Pre-theatre menu (tortellini, grey mullet) x 2 £49.90
Diet Coke x 2 £7
Mint tea £4
Total (inc service and VAT) £77.50
While I smart, he goes on: “I’m a poor person who has money.”
Franzen doesn’t spend anything. The fleece he is wearing is 10 years old. He doesn’t like shopping and hates waste. Upstairs in the fridge in his hotel room are the leftovers from meals, all of which he will eat in due course. His only luxury is expensive kit for birdwatching.
“I don’t like to hire people to do work that I can do,” he says. So that means he does his own dusting in the New York apartment he shares with his girlfriend? Franzen looks slightly shifty. “We do have a cleaner, although even that I feel some justification because we pay her way more than is standard and she’s a nice Filipino woman who we treat very well and we’re giving her work.”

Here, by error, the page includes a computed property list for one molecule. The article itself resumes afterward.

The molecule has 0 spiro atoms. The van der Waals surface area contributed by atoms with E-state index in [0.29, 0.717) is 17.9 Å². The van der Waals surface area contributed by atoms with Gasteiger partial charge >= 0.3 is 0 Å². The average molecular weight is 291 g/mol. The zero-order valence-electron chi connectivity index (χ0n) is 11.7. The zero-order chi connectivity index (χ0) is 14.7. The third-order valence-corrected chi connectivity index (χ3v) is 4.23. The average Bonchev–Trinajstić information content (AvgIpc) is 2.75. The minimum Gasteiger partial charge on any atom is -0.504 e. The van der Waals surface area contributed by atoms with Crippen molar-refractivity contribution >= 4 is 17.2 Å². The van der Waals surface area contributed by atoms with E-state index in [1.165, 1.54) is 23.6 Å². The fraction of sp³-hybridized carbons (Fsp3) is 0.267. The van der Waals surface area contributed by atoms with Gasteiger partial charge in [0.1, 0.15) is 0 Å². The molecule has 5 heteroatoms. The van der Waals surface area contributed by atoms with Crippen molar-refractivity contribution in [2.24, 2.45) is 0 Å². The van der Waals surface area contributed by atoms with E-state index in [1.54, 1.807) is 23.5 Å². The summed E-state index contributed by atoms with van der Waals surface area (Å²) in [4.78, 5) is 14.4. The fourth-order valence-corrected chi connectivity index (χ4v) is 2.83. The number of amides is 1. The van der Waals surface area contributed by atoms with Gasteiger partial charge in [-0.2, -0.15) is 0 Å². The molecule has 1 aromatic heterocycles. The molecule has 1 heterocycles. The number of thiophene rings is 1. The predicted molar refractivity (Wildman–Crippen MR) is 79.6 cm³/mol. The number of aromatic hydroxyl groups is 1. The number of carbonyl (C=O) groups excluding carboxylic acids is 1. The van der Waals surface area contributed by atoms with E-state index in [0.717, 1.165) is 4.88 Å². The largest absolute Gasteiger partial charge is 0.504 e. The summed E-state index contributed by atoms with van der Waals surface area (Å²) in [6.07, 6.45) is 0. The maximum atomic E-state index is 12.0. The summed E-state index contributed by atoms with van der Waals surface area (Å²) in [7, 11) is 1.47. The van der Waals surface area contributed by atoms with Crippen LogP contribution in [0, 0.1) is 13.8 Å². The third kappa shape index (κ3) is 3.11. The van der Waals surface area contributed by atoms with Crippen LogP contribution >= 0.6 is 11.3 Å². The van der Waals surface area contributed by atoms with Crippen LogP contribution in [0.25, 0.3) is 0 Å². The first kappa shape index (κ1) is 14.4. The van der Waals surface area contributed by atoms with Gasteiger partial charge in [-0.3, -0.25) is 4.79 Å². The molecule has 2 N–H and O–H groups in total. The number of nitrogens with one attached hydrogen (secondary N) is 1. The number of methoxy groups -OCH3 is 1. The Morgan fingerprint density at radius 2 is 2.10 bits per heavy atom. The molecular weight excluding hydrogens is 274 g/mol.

In a way this middle-class guilt is sweet. But it’s also absurd. By the same argument he should be employing as many people as possible.
“Something doesn’t sit well. It seems to me that I don’t want to lose touch with . . . Like I repainted our guest room this summer in our rather small house in Santa Cruz.”
Bingo, I want to shout. I love decorating too and start trying to interest him in my thoughts on masking tape, but he continues deadpan: “If I had hired someone, it would’ve been done better, and I was very sick of doing it by the end, and yet it seemed important. The first two coats I enjoyed and the third coat I was getting tired of it and the fourth coat was just sheer torture.”